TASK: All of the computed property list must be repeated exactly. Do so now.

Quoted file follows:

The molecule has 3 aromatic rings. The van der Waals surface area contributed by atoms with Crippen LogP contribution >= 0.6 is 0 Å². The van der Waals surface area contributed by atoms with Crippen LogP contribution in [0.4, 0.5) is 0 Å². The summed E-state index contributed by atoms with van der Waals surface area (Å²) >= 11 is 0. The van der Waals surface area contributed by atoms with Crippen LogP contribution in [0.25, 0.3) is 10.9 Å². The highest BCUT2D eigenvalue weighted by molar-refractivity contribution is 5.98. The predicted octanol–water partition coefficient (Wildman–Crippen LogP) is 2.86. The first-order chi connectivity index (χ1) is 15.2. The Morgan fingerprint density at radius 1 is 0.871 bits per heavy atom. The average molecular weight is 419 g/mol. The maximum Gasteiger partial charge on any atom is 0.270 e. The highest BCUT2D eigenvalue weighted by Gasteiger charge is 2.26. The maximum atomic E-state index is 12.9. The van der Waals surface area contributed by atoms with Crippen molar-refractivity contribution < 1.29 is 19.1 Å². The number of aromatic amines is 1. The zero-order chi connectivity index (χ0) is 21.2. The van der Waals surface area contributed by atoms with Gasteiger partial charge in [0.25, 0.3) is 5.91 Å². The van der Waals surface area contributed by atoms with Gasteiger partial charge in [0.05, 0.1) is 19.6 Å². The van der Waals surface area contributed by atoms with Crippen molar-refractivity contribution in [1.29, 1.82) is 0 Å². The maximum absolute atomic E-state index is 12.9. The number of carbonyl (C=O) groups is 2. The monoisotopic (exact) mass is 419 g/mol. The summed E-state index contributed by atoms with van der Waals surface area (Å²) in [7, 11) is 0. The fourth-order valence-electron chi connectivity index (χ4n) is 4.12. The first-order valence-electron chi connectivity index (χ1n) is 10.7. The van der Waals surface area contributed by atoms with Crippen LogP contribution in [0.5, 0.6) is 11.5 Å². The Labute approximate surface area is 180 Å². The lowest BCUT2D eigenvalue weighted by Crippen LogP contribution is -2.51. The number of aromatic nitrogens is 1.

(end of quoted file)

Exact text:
The molecule has 3 aromatic rings. The van der Waals surface area contributed by atoms with Crippen LogP contribution >= 0.6 is 0 Å². The van der Waals surface area contributed by atoms with Crippen LogP contribution in [0.4, 0.5) is 0 Å². The summed E-state index contributed by atoms with van der Waals surface area (Å²) >= 11 is 0. The van der Waals surface area contributed by atoms with Crippen LogP contribution in [0.25, 0.3) is 10.9 Å². The highest BCUT2D eigenvalue weighted by molar-refractivity contribution is 5.98. The predicted octanol–water partition coefficient (Wildman–Crippen LogP) is 2.86. The first-order chi connectivity index (χ1) is 15.2. The Morgan fingerprint density at radius 1 is 0.871 bits per heavy atom. The average molecular weight is 419 g/mol. The maximum Gasteiger partial charge on any atom is 0.270 e. The highest BCUT2D eigenvalue weighted by Gasteiger charge is 2.26. The maximum atomic E-state index is 12.9. The van der Waals surface area contributed by atoms with Crippen molar-refractivity contribution < 1.29 is 19.1 Å². The number of aromatic amines is 1. The zero-order chi connectivity index (χ0) is 21.2. The van der Waals surface area contributed by atoms with Gasteiger partial charge in [0.25, 0.3) is 5.91 Å². The van der Waals surface area contributed by atoms with Gasteiger partial charge in [0.05, 0.1) is 19.6 Å². The van der Waals surface area contributed by atoms with Crippen molar-refractivity contribution in [1.29, 1.82) is 0 Å². The maximum absolute atomic E-state index is 12.9. The number of carbonyl (C=O) groups is 2. The monoisotopic (exact) mass is 419 g/mol. The summed E-state index contributed by atoms with van der Waals surface area (Å²) in [7, 11) is 0. The fourth-order valence-electron chi connectivity index (χ4n) is 4.12. The first-order valence-electron chi connectivity index (χ1n) is 10.7. The van der Waals surface area contributed by atoms with Crippen LogP contribution in [0.5, 0.6) is 11.5 Å². The Labute approximate surface area is 180 Å². The lowest BCUT2D eigenvalue weighted by Crippen LogP contribution is -2.51. The number of aromatic nitrogens is 1.